Farrukh Dhondy | Ordeal to enter India; and ways to avoid writers at literary fests

A very pleasant and talkative driver drove me through the several traffic jams and road-work hold-ups in six hours to the Pink City

“O Bachchoo why is terror so hard to define?
--Behold the mosquito drowning in your wine!
O Bachchoo why does fear stalk the fading twilit sky?
--Hear the screech of flocks of birds circling as they fly
O Bachchoo where does yearning end and fulfilment start

-The poets say the answers are the murmurs of your heart.”

From Kya Bholey -- Bhej Dey Soney Aur Chandi Ke Goley! by Bachchoo

Travel was, perhaps for Marco Polo, Hiuen Tsang and the characters of Around the World in Eighty Days a challenge and a pleasure. Today the challenge remains and one may add other qualities to it, such as nuisance, frustration and annoyance. Getting from London to New Delhi in order to get to Jaipur for a literary festival was precisely all those.

The Government of India requires all entrants to fill in a form which demands copies of passports and vaccination certificates in a particular software format. Apart from those, it requires all manner of, in my humble judgment, irrelevant detail. Some of it may be, in a bureaucrat’s view, necessary to keep India safe from infection by the likes of myself. Once complete, one submits the form and waits for a reply from the Government of India. It instructs you to print this reply and carry it when travelling.

Not being a 12-year-old nerd, I struggled for a few hours with it. Finally, the certificate arrived. I folded it into my passport. I might as well have rolled it into a joint and smoked it, because neither at the departure desks in London or the arrival -- immigration, customs and security checks – in New Delhi, did anyone bother to ask me for it.

Perhaps one of the reasons for subjecting would-be entrants to Bharat Mata to this ordeal is a test of their patience, diligence and tolerance of irrelevant procedure, ensuring that only patient, diligent and bureaucratically-tolerant people gain entry to this clean and peasant land.

I have decided, gentle reader, not to bore you with details of my encounters with the policemen and women at security checks of Indian airports. No opportunity to speak truth to power there. I will say that my experience at these security check stations reinforced my conviction that being an Indian policeperson was a cushy deal - what with free crisp uniforms and idle duties.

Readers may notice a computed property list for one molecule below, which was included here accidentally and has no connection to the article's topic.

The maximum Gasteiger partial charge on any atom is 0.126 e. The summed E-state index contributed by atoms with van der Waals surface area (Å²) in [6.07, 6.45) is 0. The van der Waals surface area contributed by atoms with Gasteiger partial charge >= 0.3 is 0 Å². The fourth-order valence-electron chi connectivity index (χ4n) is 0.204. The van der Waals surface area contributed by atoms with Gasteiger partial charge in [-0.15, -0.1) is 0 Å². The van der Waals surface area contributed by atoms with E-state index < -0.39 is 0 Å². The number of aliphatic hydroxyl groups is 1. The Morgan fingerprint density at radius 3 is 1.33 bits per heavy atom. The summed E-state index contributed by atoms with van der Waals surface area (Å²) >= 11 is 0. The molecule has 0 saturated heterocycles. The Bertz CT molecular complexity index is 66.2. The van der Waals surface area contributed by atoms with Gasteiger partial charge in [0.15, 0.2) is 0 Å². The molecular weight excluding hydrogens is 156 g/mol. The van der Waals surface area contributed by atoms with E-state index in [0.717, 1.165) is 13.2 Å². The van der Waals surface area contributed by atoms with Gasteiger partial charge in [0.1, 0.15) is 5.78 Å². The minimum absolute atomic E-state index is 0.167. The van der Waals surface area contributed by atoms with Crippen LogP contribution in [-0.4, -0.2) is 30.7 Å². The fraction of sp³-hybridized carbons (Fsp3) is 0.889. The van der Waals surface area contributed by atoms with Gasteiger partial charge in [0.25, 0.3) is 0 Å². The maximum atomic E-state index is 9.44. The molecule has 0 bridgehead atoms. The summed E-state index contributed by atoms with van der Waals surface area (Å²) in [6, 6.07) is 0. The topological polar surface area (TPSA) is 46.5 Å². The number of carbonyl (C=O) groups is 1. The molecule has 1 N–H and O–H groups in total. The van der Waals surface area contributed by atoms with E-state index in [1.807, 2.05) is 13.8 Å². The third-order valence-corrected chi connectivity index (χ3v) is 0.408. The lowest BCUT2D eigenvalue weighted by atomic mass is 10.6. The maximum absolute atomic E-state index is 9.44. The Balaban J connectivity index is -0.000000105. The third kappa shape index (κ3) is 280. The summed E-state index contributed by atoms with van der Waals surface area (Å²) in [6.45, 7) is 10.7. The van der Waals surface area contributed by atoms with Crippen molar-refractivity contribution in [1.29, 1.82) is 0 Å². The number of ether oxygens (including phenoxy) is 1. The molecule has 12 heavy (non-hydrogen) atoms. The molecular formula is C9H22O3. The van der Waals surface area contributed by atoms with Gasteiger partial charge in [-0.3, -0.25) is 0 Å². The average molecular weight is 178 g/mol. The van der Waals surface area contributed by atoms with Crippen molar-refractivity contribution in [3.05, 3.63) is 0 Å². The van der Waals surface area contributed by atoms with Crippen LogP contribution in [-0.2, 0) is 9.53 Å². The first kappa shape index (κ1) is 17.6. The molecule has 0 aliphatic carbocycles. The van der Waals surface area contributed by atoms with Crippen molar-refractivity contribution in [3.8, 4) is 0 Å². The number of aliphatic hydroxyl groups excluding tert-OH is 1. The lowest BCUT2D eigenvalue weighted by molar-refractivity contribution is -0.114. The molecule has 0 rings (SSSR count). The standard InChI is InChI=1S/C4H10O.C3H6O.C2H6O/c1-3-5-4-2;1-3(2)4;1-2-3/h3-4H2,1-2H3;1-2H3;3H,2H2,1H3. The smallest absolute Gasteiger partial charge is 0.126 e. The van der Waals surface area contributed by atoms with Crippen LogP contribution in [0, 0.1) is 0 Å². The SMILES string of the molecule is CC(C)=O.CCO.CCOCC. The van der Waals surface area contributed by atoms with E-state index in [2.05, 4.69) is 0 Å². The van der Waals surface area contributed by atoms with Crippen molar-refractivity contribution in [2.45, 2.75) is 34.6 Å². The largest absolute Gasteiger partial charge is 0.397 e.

All this being the case, I decided not to travel by air from Delhi airport to Jaipur, but to go by hired car instead. A very pleasant and talkative driver drove me through the several traffic jams and road-work hold-ups in six hours to the Pink City. The motorists on this journey are regaled every 10 yards with huge hoardings advertising “hotels” and hospitals and selling consumer goods. Half of these sales hoardings sell jewellery. There are photographs of models wearing rich necklaces and bangles of gold and precious stones and pictures of glittering diamonds on lush, contrasting felt. The vendors of treasure must have buyers for this extravagance. Evidence of prosperity? Not if one keeps one’s eyes open and takes in the ribbon of poverty and scrawny cattle on the journey, mile after mile.

And the other half of these advertising hoardings seemed to be about some sort of condiment or narcotic with pictures of two handsome film stars holding up two fingers to the public in a “V” sign. I am sure these film stars, and the advertising executives who designed the hoardings, are unaware that this particular “V” sign, with the back of one’s hand facing the viewer, is conventionally used to urge people to go some distance and have sex.

(The popular phrase for such an injunction can be represented by the letters F and O.)

The other “V” sign, popularised by Winston Churchill, consists of holding the same fore and middle fingers up, like bunnies’ ears, but with the palm of the hand facing the viewer. That sign means Victory. But perhaps I’m mistaken and the two handsome film stars and the advertisers know precisely what their signage means and feel that the masochists will gratefully see the humorous side of being enjoined to such action and will immediately buy whatever they are selling.

Saying which, leaves me little space to tell you how I prospered at the literary festival. I will say, though, that it was an opportunity to meet and socialise with old friends, among whom were Dolly Thakore, who was there to launch her autobiography, Mahua Moitra, who was her usual firebrand self, Ruth Padel, Ranjit Hoskote, Arundhati Subramaniam and my dear Jeet Thayil, all stimulating poets.

I must admit I did spend a few detours and executed some dodges in the “writer’s pavilion” -- a space with a bar and food and tables on a large enclosed law -- avoiding encounters with a couple of people. Why? Well, the first was a lady writer whose work I had characterised in the media, in ironic revenge for some nastiness she’d published, as socially-conscious prose for the intellectually handicapped and masturbatorilly challenged. The other person I successfully avoided was an ex-editor whose magazine published some nasty lies about me and had to pay out a handsome sum when threatened by Channel 4, for whom I then worked, with a libel suit. From which time I’ve been convinced that being libelled is not a liability. Bring it on!

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